Around the country, students have been planning walkouts and other protests after the school shooting in Florida last month. On Monday, students in Pittsfield met with one of the top Democrats in the House.
In the wake of a student walk out in solidarity with victims of the February 14th school shooting in Parkland, Florida, student activists who organized the action from the Pittsfield and Taconic High Schools joined Democratic Congressman Richard Neal of the first district in the Pittsfield High School library Monday to talk about political agency and gun control.
Makailey Cookis, 17, is a PHS senior who was involved in organizing the students’ February 27th walkout. Cookis says students from both schools are in a local Dollars For Scholars program — a non-profit community organization that helps high schoolers get scholarships for college. They turned their group chat into an organizing committee. What Cookis wanted from the meeting was to be heard by her representative, and “to hear his opinion and how he can help us further this movement because we wanted to exceed what we did last week with the walkout," said Cookis. "We want to now take it more of a state level, national level, where it’s like, what we’re doing can affect people all across the country.”
The conversation in the library mirrored the national sense of confusion and pain following a seemingly unending series of school shootings. Students expressed frustration with current law, repeatedly questioning the idea that mental health checks alone could prevent gun violence.
Neal maintained a middle path approach to gun control, praising responsible gun owners and calling for “common sense” legislation on assault rifles and background checks.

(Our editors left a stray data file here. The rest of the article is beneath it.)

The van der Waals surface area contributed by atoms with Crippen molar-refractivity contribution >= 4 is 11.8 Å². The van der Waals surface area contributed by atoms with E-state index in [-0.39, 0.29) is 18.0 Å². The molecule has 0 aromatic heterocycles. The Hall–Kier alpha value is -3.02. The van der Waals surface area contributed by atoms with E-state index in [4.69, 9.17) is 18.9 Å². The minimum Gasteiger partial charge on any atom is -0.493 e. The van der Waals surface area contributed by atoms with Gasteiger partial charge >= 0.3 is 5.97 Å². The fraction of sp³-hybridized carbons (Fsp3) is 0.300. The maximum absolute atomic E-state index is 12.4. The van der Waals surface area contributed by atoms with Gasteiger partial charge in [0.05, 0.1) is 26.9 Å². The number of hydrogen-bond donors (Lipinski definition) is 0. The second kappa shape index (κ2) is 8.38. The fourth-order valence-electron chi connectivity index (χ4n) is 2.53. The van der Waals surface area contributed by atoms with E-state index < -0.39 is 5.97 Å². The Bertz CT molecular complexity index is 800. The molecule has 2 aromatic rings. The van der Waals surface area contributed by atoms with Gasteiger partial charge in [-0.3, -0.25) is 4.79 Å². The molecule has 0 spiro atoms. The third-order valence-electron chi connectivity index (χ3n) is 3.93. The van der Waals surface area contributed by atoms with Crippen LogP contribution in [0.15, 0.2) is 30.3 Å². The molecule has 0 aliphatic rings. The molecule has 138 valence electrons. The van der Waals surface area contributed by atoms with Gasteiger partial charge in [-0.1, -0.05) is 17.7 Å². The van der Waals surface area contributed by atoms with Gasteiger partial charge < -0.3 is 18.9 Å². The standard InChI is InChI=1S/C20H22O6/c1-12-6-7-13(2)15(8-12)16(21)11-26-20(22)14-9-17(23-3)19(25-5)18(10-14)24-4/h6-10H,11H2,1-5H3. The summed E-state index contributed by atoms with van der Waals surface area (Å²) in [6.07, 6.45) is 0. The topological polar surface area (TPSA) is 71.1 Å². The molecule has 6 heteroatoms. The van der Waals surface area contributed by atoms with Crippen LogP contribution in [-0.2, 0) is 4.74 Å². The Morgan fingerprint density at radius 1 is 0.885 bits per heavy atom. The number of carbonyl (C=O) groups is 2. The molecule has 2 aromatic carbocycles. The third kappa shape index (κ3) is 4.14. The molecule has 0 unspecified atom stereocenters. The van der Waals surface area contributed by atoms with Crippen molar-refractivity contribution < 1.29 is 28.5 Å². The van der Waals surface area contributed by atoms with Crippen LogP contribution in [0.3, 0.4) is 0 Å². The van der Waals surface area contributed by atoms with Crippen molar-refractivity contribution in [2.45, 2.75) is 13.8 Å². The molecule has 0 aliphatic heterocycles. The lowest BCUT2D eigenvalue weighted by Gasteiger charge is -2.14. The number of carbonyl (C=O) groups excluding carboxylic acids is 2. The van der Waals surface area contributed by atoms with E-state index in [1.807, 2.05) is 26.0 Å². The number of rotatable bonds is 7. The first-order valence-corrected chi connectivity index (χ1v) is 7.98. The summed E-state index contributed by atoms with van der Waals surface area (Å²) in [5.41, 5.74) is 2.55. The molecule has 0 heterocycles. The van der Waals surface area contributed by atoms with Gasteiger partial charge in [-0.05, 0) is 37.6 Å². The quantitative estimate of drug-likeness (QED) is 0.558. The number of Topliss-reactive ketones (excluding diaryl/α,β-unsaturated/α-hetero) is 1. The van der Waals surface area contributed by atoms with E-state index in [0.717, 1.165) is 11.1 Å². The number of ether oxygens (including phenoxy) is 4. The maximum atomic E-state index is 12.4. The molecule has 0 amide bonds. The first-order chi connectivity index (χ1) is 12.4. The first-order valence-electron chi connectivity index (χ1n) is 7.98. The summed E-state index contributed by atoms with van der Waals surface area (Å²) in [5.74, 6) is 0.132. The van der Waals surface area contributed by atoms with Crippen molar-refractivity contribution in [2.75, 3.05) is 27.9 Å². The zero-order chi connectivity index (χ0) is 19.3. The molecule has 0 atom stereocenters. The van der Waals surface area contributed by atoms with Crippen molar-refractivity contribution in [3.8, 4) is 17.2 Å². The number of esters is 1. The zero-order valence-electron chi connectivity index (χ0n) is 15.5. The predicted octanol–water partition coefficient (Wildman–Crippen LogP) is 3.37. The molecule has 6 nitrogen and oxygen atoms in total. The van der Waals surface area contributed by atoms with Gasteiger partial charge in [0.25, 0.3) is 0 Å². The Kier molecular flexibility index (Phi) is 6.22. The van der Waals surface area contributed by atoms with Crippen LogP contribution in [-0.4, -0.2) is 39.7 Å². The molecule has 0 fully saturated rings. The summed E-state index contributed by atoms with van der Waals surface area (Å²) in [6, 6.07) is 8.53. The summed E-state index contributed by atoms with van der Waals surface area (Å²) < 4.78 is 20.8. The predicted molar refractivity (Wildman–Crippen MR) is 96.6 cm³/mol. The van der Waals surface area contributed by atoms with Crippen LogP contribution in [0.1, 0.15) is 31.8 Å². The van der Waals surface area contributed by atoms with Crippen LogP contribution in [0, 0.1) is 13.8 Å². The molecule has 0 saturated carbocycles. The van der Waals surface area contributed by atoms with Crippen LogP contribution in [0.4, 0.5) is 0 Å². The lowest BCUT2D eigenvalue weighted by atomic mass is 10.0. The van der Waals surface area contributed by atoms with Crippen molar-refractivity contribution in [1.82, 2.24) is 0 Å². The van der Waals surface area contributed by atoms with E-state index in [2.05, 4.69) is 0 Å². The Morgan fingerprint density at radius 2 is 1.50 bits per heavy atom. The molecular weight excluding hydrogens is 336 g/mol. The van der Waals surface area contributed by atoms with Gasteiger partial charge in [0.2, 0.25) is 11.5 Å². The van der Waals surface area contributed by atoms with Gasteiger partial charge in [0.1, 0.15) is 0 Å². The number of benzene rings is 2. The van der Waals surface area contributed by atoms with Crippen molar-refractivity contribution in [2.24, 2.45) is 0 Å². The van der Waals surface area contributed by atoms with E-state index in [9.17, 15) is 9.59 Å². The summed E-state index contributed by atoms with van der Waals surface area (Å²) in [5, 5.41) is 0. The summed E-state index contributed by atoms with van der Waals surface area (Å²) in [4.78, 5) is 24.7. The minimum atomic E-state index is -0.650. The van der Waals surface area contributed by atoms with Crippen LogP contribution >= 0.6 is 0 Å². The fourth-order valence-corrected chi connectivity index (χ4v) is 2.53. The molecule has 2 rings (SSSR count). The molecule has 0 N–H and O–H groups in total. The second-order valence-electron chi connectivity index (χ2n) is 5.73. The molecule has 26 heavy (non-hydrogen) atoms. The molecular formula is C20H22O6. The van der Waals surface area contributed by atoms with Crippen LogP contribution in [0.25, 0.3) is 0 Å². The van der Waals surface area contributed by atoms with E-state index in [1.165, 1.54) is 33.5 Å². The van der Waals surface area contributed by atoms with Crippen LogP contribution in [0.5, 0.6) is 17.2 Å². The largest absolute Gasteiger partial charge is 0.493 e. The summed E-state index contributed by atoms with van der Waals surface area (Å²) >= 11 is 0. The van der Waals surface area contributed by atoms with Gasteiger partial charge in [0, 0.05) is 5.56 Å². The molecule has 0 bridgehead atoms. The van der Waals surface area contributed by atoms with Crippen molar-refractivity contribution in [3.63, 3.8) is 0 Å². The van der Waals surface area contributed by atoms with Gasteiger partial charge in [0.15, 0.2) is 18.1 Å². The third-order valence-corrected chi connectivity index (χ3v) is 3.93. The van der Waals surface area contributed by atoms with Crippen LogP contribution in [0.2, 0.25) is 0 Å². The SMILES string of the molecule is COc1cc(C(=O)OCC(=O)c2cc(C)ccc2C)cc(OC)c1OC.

“We live in a time where there’s plenty of outrage, and I think the challenge for all of us is how do we refine the outrage into meaningful public policy so that something really good comes of this tragedy,” said Neal.
He was joined by Pittsfield School Committee Chair Katherine Yon, who applauded the students’ civic involvement and outspoken demand for change.
“Look at the difference the speaking out of the young people has made this time," said Yon. "It’s made a huge difference. I think it is an avenue. It’s not to sit back. You have opinions. Your lives are being threatened and you see that.”
Some students said they are impatient when it comes to change.
“I wanted to hear more about taking it a step away from state level and focusing on our individual schools — I think that, starting at a minor level and working your way up is the best way to go about a project like this, so, seeing what we can implement in our high schools locally and then seeing it as a statewide kind of movement,” said Cookis.
Other students took the long view of their meeting with Neal.
“I do feel good that he heard our voices and got an understanding of how we feel in Pittsfield, but I’m not sure if that’s going to carry into Washington," said Aviva Skoblow, 15, a sophomore at PHS. “We know what we’re talking about. We want change. And our voices are no less because we’re youth.”
Skoblow summed up the attitude of her peers in three words: “Angry. Passionate. Unafraid.”